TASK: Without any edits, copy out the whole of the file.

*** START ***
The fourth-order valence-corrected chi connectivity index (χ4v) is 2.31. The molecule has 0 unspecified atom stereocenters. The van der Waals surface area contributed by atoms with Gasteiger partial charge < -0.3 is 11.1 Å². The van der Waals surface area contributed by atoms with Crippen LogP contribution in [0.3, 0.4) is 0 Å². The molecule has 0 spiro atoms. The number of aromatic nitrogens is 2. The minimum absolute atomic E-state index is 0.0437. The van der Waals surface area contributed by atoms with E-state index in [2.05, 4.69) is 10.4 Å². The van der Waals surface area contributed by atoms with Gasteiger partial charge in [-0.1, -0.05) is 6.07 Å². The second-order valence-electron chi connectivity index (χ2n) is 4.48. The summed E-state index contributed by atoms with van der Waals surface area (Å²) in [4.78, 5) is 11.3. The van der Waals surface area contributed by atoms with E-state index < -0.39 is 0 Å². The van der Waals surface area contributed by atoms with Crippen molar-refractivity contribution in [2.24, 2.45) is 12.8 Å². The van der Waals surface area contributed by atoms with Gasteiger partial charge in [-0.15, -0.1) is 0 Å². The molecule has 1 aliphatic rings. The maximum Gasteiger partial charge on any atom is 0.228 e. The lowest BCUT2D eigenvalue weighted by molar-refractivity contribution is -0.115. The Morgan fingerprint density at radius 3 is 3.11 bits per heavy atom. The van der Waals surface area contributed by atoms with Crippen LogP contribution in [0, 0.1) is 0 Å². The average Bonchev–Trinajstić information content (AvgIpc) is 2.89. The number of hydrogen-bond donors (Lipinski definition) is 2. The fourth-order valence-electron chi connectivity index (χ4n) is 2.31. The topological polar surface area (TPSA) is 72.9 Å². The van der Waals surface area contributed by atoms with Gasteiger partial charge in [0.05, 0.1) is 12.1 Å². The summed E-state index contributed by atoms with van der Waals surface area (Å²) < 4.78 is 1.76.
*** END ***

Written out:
The fourth-order valence-corrected chi connectivity index (χ4v) is 2.31. The molecule has 0 unspecified atom stereocenters. The van der Waals surface area contributed by atoms with Gasteiger partial charge < -0.3 is 11.1 Å². The van der Waals surface area contributed by atoms with Crippen LogP contribution in [0.3, 0.4) is 0 Å². The molecule has 0 spiro atoms. The number of aromatic nitrogens is 2. The minimum absolute atomic E-state index is 0.0437. The van der Waals surface area contributed by atoms with E-state index in [2.05, 4.69) is 10.4 Å². The van der Waals surface area contributed by atoms with Gasteiger partial charge in [-0.1, -0.05) is 6.07 Å². The second-order valence-electron chi connectivity index (χ2n) is 4.48. The summed E-state index contributed by atoms with van der Waals surface area (Å²) in [4.78, 5) is 11.3. The van der Waals surface area contributed by atoms with E-state index < -0.39 is 0 Å². The van der Waals surface area contributed by atoms with Crippen molar-refractivity contribution in [2.24, 2.45) is 12.8 Å². The van der Waals surface area contributed by atoms with Gasteiger partial charge in [-0.15, -0.1) is 0 Å². The molecule has 1 aliphatic rings. The maximum Gasteiger partial charge on any atom is 0.228 e. The lowest BCUT2D eigenvalue weighted by molar-refractivity contribution is -0.115. The Morgan fingerprint density at radius 3 is 3.11 bits per heavy atom. The van der Waals surface area contributed by atoms with Crippen LogP contribution in [0, 0.1) is 0 Å². The average Bonchev–Trinajstić information content (AvgIpc) is 2.89. The number of hydrogen-bond donors (Lipinski definition) is 2. The fourth-order valence-electron chi connectivity index (χ4n) is 2.31. The topological polar surface area (TPSA) is 72.9 Å². The van der Waals surface area contributed by atoms with Gasteiger partial charge in [0.05, 0.1) is 12.1 Å². The summed E-state index contributed by atoms with van der Waals surface area (Å²) < 4.78 is 1.76.